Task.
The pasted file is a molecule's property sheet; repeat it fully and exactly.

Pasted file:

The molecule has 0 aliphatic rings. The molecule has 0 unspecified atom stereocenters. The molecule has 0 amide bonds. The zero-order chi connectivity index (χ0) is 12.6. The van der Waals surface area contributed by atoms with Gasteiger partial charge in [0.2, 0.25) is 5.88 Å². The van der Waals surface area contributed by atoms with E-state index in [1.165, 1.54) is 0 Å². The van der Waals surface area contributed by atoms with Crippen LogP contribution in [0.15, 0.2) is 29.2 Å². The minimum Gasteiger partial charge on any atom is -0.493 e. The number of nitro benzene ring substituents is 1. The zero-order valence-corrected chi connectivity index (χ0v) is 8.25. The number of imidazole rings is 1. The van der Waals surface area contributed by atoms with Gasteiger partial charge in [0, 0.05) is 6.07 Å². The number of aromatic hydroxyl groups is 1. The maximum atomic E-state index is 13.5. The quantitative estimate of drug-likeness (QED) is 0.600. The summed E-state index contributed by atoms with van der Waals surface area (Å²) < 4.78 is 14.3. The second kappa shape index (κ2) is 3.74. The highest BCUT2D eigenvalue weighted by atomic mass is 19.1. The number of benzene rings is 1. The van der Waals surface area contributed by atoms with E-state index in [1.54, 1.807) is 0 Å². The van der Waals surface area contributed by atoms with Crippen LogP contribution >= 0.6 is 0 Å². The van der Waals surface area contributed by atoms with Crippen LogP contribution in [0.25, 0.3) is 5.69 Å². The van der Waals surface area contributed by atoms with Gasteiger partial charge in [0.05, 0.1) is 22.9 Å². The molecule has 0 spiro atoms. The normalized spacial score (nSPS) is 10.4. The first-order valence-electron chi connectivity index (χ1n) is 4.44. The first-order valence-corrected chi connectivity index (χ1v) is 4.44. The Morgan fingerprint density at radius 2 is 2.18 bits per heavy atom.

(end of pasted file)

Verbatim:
The molecule has 0 aliphatic rings. The molecule has 0 unspecified atom stereocenters. The molecule has 0 amide bonds. The zero-order chi connectivity index (χ0) is 12.6. The van der Waals surface area contributed by atoms with Gasteiger partial charge in [0.2, 0.25) is 5.88 Å². The van der Waals surface area contributed by atoms with E-state index in [1.165, 1.54) is 0 Å². The van der Waals surface area contributed by atoms with Crippen LogP contribution in [0.15, 0.2) is 29.2 Å². The minimum Gasteiger partial charge on any atom is -0.493 e. The number of nitro benzene ring substituents is 1. The zero-order valence-corrected chi connectivity index (χ0v) is 8.25. The number of imidazole rings is 1. The van der Waals surface area contributed by atoms with Gasteiger partial charge in [0, 0.05) is 6.07 Å². The number of aromatic hydroxyl groups is 1. The maximum atomic E-state index is 13.5. The quantitative estimate of drug-likeness (QED) is 0.600. The summed E-state index contributed by atoms with van der Waals surface area (Å²) < 4.78 is 14.3. The second kappa shape index (κ2) is 3.74. The highest BCUT2D eigenvalue weighted by atomic mass is 19.1. The number of benzene rings is 1. The van der Waals surface area contributed by atoms with E-state index in [1.54, 1.807) is 0 Å². The van der Waals surface area contributed by atoms with Crippen LogP contribution >= 0.6 is 0 Å². The van der Waals surface area contributed by atoms with Crippen LogP contribution in [0.25, 0.3) is 5.69 Å². The van der Waals surface area contributed by atoms with Gasteiger partial charge in [0.05, 0.1) is 22.9 Å². The molecule has 0 spiro atoms. The normalized spacial score (nSPS) is 10.4. The first-order valence-electron chi connectivity index (χ1n) is 4.44. The first-order valence-corrected chi connectivity index (χ1v) is 4.44. The Morgan fingerprint density at radius 2 is 2.18 bits per heavy atom.